North Korea's military issued a warning July 11 that it would retaliate against a THAAD installation in the South.
The North's state-run Korean Central News Agency reported Pyongyang would respond with a "physical counter-action" if the US and South Korea deployed the system.
In an apparent move defying the antimissile plan, the North test-launched its KN-11 submarine-launched ballistic missile July 11, although the test was assessed to be failed.
China is sensitive about the THAAD operation on the Korean peninsula, arguing it would "destabilize the regional security balance."
The deployment "doesn't help achieve the objective of denuclearization in the peninsula, doesn't benefit maintaining peace and stability in the peninsula. It's going toward the opposite direction of solving the problem via dialogue and negotiation," China's foreign ministry said in a statement.
"China will resolutely take the necessary steps to protect our reasonable interests," China's foreign ministry spokesman Lu Kang said.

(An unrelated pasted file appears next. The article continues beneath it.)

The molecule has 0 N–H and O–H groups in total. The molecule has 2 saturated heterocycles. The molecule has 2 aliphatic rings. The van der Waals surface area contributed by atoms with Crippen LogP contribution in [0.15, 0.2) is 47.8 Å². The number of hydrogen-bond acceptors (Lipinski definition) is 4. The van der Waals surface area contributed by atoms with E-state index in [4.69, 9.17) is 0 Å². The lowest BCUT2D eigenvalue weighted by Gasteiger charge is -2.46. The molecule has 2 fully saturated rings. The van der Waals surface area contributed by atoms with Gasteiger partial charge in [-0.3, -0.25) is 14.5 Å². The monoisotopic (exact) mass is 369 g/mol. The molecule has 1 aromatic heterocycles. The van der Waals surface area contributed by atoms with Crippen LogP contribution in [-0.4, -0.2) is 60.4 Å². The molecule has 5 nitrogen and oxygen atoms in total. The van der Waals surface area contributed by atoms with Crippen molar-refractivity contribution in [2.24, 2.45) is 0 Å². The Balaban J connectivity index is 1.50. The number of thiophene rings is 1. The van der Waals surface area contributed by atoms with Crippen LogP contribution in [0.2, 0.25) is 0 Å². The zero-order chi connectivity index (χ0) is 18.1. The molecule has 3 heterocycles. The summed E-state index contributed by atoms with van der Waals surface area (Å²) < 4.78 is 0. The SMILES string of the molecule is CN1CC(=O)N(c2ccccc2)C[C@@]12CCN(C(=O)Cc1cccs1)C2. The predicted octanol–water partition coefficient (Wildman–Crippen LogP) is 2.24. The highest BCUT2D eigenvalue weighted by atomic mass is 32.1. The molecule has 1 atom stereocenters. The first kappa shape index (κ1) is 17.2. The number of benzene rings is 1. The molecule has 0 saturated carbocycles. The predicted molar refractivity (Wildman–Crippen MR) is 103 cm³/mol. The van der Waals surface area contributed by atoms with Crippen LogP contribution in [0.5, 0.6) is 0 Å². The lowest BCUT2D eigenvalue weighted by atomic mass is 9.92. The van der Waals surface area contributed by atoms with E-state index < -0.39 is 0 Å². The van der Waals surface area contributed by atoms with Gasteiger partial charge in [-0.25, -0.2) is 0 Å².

China's state-backed Global Times even suggested Beijing should come up with military measures, such as directing its missiles toward the THAAD location in Korea.
"The X-Band radar can detect things up to 2,000 kilometers away when it is set for a forward-based mode, which means it could threaten Chinese military posture in an emergency time," said Shin In-kyun, a military analyst at the Korea Defense Network. "The South Korean military pledges the radar will be operated only for terminal mode, but for China, it's hard to believe so because the THAAD is to be operated by the US forces, not the ROK military."
Kwon Young-se, South Korea's former ambassador to Beijing, expressed concerns that the THAAD issue would harm the strategic partnership at a time when China is putting pressure on North Korea's repeated provocations.
"What China is really worried about is that Seoul's potential joining in the US-led regional missile defense network, not just THAAD deployment on the peninsula itself," said Kwon.
Russia reacted angrily, too, hinting at a possible military buildup in response to the ROK-US scheme.
"'In cooperation with the defense ministry, we will work out certain decisions on strengthening of influence in this direction, including through deployment of missile and ground units," Yevgeny Serebrennikov, deputy chair of the Russian upper house's arms committee, said July 8.
Many experts still cast doubt on whether or not the THAAD system can be effective to thwart North Korean missiles.